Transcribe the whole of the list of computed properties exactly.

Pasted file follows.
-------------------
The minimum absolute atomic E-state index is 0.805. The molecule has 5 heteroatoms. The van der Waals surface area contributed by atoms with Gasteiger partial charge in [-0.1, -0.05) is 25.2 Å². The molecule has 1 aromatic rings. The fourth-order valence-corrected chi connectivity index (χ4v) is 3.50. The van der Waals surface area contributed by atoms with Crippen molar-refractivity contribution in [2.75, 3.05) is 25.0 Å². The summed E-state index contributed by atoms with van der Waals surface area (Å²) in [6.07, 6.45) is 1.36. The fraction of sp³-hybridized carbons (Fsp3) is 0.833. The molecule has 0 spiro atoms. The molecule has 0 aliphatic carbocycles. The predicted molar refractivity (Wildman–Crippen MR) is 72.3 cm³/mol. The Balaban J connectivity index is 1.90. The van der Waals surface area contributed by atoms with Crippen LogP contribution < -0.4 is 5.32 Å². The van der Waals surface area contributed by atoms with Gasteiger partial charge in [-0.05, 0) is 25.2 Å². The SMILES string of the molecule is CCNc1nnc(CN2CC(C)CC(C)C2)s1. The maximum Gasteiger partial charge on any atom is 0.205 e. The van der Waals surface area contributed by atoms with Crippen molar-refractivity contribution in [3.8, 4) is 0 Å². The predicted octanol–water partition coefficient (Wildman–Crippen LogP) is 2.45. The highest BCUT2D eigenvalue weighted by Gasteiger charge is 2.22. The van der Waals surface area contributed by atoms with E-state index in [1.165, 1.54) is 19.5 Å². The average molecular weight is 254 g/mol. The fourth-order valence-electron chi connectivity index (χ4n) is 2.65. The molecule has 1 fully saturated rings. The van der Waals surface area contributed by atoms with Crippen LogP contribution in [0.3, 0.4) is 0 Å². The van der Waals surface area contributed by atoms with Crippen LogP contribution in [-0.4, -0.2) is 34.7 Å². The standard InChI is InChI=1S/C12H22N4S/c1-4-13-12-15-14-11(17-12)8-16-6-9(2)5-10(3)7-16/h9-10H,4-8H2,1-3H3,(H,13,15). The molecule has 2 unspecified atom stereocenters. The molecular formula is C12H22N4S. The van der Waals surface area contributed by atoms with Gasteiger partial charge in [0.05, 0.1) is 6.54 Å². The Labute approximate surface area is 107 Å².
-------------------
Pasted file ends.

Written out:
The minimum absolute atomic E-state index is 0.805. The molecule has 5 heteroatoms. The van der Waals surface area contributed by atoms with Gasteiger partial charge in [-0.1, -0.05) is 25.2 Å². The molecule has 1 aromatic rings. The fourth-order valence-corrected chi connectivity index (χ4v) is 3.50. The van der Waals surface area contributed by atoms with Crippen molar-refractivity contribution in [2.75, 3.05) is 25.0 Å². The summed E-state index contributed by atoms with van der Waals surface area (Å²) in [6.07, 6.45) is 1.36. The fraction of sp³-hybridized carbons (Fsp3) is 0.833. The molecule has 0 spiro atoms. The molecule has 0 aliphatic carbocycles. The predicted molar refractivity (Wildman–Crippen MR) is 72.3 cm³/mol. The Balaban J connectivity index is 1.90. The van der Waals surface area contributed by atoms with Crippen LogP contribution < -0.4 is 5.32 Å². The van der Waals surface area contributed by atoms with Gasteiger partial charge in [-0.05, 0) is 25.2 Å². The SMILES string of the molecule is CCNc1nnc(CN2CC(C)CC(C)C2)s1. The maximum Gasteiger partial charge on any atom is 0.205 e. The van der Waals surface area contributed by atoms with Crippen molar-refractivity contribution in [3.8, 4) is 0 Å². The predicted octanol–water partition coefficient (Wildman–Crippen LogP) is 2.45. The highest BCUT2D eigenvalue weighted by Gasteiger charge is 2.22. The van der Waals surface area contributed by atoms with E-state index in [1.165, 1.54) is 19.5 Å². The average molecular weight is 254 g/mol. The fourth-order valence-electron chi connectivity index (χ4n) is 2.65. The molecule has 1 fully saturated rings. The van der Waals surface area contributed by atoms with Crippen LogP contribution in [0.3, 0.4) is 0 Å². The van der Waals surface area contributed by atoms with Crippen LogP contribution in [-0.4, -0.2) is 34.7 Å². The standard InChI is InChI=1S/C12H22N4S/c1-4-13-12-15-14-11(17-12)8-16-6-9(2)5-10(3)7-16/h9-10H,4-8H2,1-3H3,(H,13,15). The molecule has 2 unspecified atom stereocenters. The molecular formula is C12H22N4S. The van der Waals surface area contributed by atoms with Gasteiger partial charge in [0.05, 0.1) is 6.54 Å². The Labute approximate surface area is 107 Å².